WASHINGTON, DC—Representative Eliot L. Engel, the top Democrat on the House Committee on Foreign Affairs, today delivered the following statement at a committee hearing on the Assad regime’s use of chemical weapons:

“Thank you Mr. Chairman. Thank you for calling this hearing. Thank you for your leadership in working so closely with me to help the Syrian people. My heart grieves for the Syrian people. I only wish that we had made some different policy choices in Washington three years ago, when the free Syria army was begging us to aid and equip them. And, I said then, put in legislation then, that we should have equipped them, and perhaps, things would be different today in Syria.

“I know we’re still trying to find our way, but when we didn’t equip them, we had the terrorist group ISIS move into the void, and it’s just been a disaster. But we still have to pay attention, and still have to right the wrongs, and still have to let the Syrian people know that we stand with them, that we’re not forgetting about them, and that we’re not going to stop until these atrocities stop.

“Over the last four years, the civil war in Syria has cost hundreds of thousands of lives, left millions displaced, and created a lost generation of Syrian orphans. As their nation has been torn apart, the Syrian people have faced a stark choice: flee their country as refugees or live every day under the threat of Assad’s barrel bombs.

“Perhaps the worst chapter in this conflict came in August 2013, when the Assad regime used sarin gas to wipe out hundreds of people in the Damascus suburb of Ghouta. Before this massacre—only the second time sarin had been used since World War II—President Obama said that a chemical-weapons attack would be a “red line.”

“As Congress and the Administration contemplated military action, Assad backed down. At that point, he agreed to give up his entire chemical weapons stockpile and sign the Chemical Weapons Convention. Last June, the Joint Mission of the Organization for the Prohibition of Chemical Weapons—the OPCW—and the United Nations announced that all of these weapons had been removed from Syria.

“But now, true to form, Assad is testing the international community again. In September, the OPCW concluded, and I quote with "a high level, a high degree of confidence" unquote, that chlorine was used, and this is a quote again, "systematically and repeatedly" in attacks in northern Syria. Since then, more chlorine attacks have been reported. Though not as deadly as sarin, the use of weaponized chlorine is still a violation of the Chemical Weapons Convention.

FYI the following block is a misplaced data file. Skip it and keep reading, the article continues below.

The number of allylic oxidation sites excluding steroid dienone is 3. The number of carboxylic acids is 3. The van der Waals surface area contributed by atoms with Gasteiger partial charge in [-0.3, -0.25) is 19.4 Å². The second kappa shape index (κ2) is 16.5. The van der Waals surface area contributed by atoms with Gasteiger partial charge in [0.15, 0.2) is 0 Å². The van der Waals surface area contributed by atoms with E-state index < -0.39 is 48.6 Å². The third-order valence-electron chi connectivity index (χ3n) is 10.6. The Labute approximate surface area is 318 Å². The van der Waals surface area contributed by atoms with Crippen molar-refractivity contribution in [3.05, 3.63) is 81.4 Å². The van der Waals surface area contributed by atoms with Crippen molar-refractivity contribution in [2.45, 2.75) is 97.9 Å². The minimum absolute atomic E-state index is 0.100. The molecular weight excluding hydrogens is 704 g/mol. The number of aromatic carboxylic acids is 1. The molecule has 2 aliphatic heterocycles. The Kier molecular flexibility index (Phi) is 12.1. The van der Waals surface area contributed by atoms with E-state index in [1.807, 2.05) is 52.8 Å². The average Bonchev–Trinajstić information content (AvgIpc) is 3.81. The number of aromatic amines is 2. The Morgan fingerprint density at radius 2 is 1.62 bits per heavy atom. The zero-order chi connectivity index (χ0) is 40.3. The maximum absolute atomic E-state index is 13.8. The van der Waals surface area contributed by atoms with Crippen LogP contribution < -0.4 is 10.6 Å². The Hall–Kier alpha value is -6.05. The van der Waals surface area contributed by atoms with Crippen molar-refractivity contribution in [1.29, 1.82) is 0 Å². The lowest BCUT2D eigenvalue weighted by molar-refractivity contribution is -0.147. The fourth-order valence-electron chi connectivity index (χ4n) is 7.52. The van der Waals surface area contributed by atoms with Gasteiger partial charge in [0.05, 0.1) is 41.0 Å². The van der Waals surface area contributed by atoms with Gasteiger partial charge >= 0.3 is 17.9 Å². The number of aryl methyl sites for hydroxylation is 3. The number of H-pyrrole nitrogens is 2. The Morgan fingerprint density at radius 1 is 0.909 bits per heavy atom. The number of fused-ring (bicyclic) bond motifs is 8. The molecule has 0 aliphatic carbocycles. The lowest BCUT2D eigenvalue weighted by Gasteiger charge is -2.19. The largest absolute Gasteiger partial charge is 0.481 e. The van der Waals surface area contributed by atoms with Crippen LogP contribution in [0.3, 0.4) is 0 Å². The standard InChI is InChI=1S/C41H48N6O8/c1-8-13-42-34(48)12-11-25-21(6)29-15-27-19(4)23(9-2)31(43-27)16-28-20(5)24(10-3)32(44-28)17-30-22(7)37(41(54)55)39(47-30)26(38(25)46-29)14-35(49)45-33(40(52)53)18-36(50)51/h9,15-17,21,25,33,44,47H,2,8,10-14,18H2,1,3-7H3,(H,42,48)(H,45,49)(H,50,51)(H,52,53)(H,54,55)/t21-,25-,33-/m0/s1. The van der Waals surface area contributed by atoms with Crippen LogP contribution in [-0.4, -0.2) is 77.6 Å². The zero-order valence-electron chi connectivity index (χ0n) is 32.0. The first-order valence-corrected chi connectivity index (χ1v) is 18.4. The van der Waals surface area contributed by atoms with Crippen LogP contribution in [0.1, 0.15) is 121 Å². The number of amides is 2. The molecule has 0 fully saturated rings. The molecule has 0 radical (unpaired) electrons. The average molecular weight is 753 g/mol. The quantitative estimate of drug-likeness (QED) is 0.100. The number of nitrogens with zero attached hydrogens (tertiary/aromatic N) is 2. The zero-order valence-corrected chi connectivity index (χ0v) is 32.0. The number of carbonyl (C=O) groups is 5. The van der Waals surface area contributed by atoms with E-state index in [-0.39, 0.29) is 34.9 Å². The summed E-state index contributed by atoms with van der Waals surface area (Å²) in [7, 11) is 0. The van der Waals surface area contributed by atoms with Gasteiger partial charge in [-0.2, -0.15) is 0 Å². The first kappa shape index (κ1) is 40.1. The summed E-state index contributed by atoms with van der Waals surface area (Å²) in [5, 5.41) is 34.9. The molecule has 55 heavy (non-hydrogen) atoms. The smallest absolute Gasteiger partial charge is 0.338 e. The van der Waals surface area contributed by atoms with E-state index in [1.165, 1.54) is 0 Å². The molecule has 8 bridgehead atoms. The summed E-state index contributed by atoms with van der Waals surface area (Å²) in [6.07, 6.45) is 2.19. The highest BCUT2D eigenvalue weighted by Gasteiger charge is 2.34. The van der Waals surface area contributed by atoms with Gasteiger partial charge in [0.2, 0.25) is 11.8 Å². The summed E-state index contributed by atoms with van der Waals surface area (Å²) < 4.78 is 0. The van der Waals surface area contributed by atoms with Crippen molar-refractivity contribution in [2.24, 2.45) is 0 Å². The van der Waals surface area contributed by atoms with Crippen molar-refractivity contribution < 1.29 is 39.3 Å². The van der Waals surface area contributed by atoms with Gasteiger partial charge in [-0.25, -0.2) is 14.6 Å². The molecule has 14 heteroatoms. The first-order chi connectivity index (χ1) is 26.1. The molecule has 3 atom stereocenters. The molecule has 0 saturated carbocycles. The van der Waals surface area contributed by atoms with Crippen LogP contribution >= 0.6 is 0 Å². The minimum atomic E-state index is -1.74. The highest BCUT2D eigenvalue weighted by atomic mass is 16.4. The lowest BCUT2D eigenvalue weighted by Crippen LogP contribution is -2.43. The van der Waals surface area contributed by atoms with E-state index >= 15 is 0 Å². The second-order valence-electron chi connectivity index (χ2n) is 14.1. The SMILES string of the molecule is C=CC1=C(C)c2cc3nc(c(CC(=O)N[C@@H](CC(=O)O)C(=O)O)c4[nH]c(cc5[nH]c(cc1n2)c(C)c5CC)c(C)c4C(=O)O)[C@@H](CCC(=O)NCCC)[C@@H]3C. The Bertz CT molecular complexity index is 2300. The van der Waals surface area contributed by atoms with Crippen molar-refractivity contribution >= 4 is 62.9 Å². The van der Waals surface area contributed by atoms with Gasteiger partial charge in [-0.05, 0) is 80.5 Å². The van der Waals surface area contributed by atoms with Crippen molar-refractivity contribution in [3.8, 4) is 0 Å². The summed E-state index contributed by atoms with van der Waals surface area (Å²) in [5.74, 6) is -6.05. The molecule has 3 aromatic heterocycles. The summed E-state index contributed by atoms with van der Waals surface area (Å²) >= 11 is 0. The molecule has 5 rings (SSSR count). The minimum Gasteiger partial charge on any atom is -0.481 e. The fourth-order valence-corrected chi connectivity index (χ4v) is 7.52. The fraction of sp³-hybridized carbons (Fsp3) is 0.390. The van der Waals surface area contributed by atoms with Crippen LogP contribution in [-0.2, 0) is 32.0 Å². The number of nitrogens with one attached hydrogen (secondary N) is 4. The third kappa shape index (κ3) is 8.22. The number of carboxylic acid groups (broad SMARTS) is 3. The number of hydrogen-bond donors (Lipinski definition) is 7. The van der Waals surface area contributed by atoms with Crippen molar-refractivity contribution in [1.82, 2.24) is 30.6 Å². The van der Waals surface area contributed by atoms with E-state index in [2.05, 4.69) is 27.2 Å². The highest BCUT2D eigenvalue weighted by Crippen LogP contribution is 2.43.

“Dropping from the sky in Assad’s barrel bombs, these chlorine attacks have killed or wounded hundreds. Innocent civilians have lived in terror, knowing what to expect when helicopters appeared on the horizon. No one should have to live with that kind of fear. That’s why Chairman Royce and I offered a measure which passed the House last month to direct the Pentagon to take a hard look at the possibility of a no-fly zone.

“In recent months, Assad has appeared increasingly vulnerable. Sadly, that has only made his tactics more desperate and violent. Assad remains a magnet for extremists, and as long as he remains in power, Syria will not find peace. He holds absolutely no place in Syria’s future.

“Today’s testimony will help us shape U.S. policy towards the Assad regime at a critical point in the Syrian conflict. I look forward to hearing from our distinguished panel. I’m glad to see Ambassador Ford here again, who’s been to this committee a number of times. And Ambassador, we’re always praising your good work, the good work that you have done in the past, and the good work that you continue to do. And I look forward to our other witnesses as well. Thank you Mr. Chairman, I yield back.”


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